by Mitch Kokai
Senior Political Analyst, John Locke Foundation
Every six or seven weeks, the members of the Federal Reserve’s Open Market Committee gather to discuss the economic outlook and financial conditions, after which they vote on the appropriate setting of monetary policy.
What if they didn’t?
Maybe officials should meet only when a quorum of voting members thinks they need to. (The next scheduled meeting is set to take place on Tuesday and Wednesday.)
Depending on the circumstances, officials could choose to wait months between meetings, or just days. Staff experts could regularly update officials via email as new data comes in, instead of preparing elaborate presentations and briefing books.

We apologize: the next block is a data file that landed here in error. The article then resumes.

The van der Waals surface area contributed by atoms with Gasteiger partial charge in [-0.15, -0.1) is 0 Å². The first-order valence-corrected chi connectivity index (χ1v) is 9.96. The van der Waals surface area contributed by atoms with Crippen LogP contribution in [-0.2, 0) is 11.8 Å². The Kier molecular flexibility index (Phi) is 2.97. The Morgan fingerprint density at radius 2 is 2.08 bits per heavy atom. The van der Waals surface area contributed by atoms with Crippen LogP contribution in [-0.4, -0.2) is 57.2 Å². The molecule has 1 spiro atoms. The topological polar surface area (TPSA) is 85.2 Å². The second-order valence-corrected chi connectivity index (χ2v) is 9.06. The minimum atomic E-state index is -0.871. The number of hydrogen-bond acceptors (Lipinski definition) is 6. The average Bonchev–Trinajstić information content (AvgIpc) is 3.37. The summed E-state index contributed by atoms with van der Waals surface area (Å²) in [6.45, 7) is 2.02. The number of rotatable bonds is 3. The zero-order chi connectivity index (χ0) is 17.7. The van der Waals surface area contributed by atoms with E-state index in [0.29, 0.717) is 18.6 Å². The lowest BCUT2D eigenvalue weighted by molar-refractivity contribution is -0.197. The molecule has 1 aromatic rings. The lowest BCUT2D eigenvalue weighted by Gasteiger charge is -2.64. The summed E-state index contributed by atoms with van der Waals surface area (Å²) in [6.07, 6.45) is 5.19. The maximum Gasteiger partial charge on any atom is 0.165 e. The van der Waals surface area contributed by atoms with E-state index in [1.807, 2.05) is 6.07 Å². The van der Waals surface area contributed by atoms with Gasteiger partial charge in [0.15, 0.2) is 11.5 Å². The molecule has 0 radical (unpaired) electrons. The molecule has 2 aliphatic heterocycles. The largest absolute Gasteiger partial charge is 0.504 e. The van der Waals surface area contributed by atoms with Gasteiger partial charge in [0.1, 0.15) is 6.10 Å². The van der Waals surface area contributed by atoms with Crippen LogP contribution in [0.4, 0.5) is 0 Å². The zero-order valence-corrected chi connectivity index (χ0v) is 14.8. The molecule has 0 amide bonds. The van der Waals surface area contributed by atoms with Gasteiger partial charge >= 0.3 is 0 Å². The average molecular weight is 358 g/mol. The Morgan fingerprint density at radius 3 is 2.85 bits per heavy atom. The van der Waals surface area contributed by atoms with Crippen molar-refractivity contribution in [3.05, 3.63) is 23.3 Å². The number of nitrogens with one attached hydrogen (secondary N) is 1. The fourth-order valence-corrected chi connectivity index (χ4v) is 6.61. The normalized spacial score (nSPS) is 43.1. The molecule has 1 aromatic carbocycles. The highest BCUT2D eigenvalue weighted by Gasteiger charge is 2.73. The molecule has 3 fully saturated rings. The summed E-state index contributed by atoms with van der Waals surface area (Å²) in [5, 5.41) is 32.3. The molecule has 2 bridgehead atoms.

The suggestion may sound odd—and several people with central-banking experience told me their reservations—but there are several potential advantages to having meetings-by-demand.
First, it could improve the relationship between the central bank and the financial markets. The current system encourages interest-rate traders to bet trillions of dollars that the Fed will behave in particular ways on particular dates. …
… Ditching the fixed schedule would help make policy less predictable because it would spread the risk of a Fed move across the entire year.
Rate changes could occur—or not—at any time.
Making Fed policy less predictable could also make market prices better signals. In the ideal world, interest-rate traders would focus on pricing the cost of credit to balance supply and demand, while central bankers would calibrate monetary policy to be tight, loose, or neutral based on their interpretation of those market interest rates.